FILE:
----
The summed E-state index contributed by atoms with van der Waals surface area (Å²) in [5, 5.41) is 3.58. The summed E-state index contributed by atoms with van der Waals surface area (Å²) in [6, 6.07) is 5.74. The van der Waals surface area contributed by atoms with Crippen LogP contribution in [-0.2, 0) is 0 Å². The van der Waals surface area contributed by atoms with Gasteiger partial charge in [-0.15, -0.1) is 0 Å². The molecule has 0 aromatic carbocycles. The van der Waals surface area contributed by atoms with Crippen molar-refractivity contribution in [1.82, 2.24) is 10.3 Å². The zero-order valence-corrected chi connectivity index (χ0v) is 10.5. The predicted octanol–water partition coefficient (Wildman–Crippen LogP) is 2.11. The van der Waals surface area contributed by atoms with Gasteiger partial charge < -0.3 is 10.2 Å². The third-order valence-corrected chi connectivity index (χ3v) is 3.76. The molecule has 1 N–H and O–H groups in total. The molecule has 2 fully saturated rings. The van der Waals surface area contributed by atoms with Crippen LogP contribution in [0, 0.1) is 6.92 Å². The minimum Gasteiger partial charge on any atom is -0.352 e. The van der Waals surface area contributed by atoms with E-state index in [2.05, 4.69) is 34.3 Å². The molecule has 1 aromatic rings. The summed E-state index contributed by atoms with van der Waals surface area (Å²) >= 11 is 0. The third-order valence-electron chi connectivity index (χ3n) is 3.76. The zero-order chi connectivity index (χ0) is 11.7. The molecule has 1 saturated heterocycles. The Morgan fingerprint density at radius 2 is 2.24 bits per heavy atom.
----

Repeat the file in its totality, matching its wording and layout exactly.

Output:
The summed E-state index contributed by atoms with van der Waals surface area (Å²) in [5, 5.41) is 3.58. The summed E-state index contributed by atoms with van der Waals surface area (Å²) in [6, 6.07) is 5.74. The van der Waals surface area contributed by atoms with Crippen LogP contribution in [-0.2, 0) is 0 Å². The van der Waals surface area contributed by atoms with Gasteiger partial charge in [-0.15, -0.1) is 0 Å². The molecule has 0 aromatic carbocycles. The van der Waals surface area contributed by atoms with Crippen molar-refractivity contribution in [1.82, 2.24) is 10.3 Å². The zero-order valence-corrected chi connectivity index (χ0v) is 10.5. The predicted octanol–water partition coefficient (Wildman–Crippen LogP) is 2.11. The van der Waals surface area contributed by atoms with Gasteiger partial charge < -0.3 is 10.2 Å². The third-order valence-corrected chi connectivity index (χ3v) is 3.76. The molecule has 1 N–H and O–H groups in total. The molecule has 2 fully saturated rings. The van der Waals surface area contributed by atoms with Crippen LogP contribution in [0, 0.1) is 6.92 Å². The minimum Gasteiger partial charge on any atom is -0.352 e. The van der Waals surface area contributed by atoms with E-state index in [2.05, 4.69) is 34.3 Å². The molecule has 1 aromatic rings. The summed E-state index contributed by atoms with van der Waals surface area (Å²) >= 11 is 0. The third-order valence-electron chi connectivity index (χ3n) is 3.76. The zero-order chi connectivity index (χ0) is 11.7. The molecule has 1 saturated heterocycles. The Morgan fingerprint density at radius 2 is 2.24 bits per heavy atom.